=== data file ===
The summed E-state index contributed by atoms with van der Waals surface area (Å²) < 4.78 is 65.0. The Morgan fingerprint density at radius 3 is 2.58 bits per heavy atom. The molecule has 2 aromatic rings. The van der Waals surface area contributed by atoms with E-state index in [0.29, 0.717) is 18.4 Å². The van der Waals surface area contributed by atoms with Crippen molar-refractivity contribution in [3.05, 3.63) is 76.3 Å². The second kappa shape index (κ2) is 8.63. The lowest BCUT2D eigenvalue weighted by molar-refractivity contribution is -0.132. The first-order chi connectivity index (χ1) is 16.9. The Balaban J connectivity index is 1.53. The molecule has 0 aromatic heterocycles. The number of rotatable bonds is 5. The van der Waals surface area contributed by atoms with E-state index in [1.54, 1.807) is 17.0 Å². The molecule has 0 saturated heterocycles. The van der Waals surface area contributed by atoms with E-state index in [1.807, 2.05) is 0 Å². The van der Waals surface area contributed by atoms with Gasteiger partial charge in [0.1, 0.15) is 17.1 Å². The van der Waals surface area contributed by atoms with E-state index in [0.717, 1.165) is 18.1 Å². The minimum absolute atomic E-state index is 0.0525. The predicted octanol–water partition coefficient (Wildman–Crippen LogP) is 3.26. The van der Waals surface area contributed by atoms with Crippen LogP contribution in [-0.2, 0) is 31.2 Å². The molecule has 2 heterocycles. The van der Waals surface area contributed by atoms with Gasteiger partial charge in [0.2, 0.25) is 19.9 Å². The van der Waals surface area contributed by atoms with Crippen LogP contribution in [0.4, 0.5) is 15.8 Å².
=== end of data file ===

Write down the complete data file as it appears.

The summed E-state index contributed by atoms with van der Waals surface area (Å²) < 4.78 is 65.0. The Morgan fingerprint density at radius 3 is 2.58 bits per heavy atom. The molecule has 2 aromatic rings. The van der Waals surface area contributed by atoms with E-state index in [0.29, 0.717) is 18.4 Å². The van der Waals surface area contributed by atoms with Crippen molar-refractivity contribution in [3.05, 3.63) is 76.3 Å². The second kappa shape index (κ2) is 8.63. The lowest BCUT2D eigenvalue weighted by molar-refractivity contribution is -0.132. The first-order chi connectivity index (χ1) is 16.9. The Balaban J connectivity index is 1.53. The molecule has 0 aromatic heterocycles. The number of rotatable bonds is 5. The van der Waals surface area contributed by atoms with E-state index in [1.54, 1.807) is 17.0 Å². The molecule has 0 saturated heterocycles. The van der Waals surface area contributed by atoms with E-state index in [1.807, 2.05) is 0 Å². The van der Waals surface area contributed by atoms with Gasteiger partial charge in [0.1, 0.15) is 17.1 Å². The van der Waals surface area contributed by atoms with E-state index in [0.717, 1.165) is 18.1 Å². The minimum absolute atomic E-state index is 0.0525. The predicted octanol–water partition coefficient (Wildman–Crippen LogP) is 3.26. The van der Waals surface area contributed by atoms with Crippen LogP contribution in [-0.2, 0) is 31.2 Å². The molecule has 2 heterocycles. The van der Waals surface area contributed by atoms with Gasteiger partial charge in [0.2, 0.25) is 19.9 Å². The van der Waals surface area contributed by atoms with Crippen LogP contribution in [0.4, 0.5) is 15.8 Å².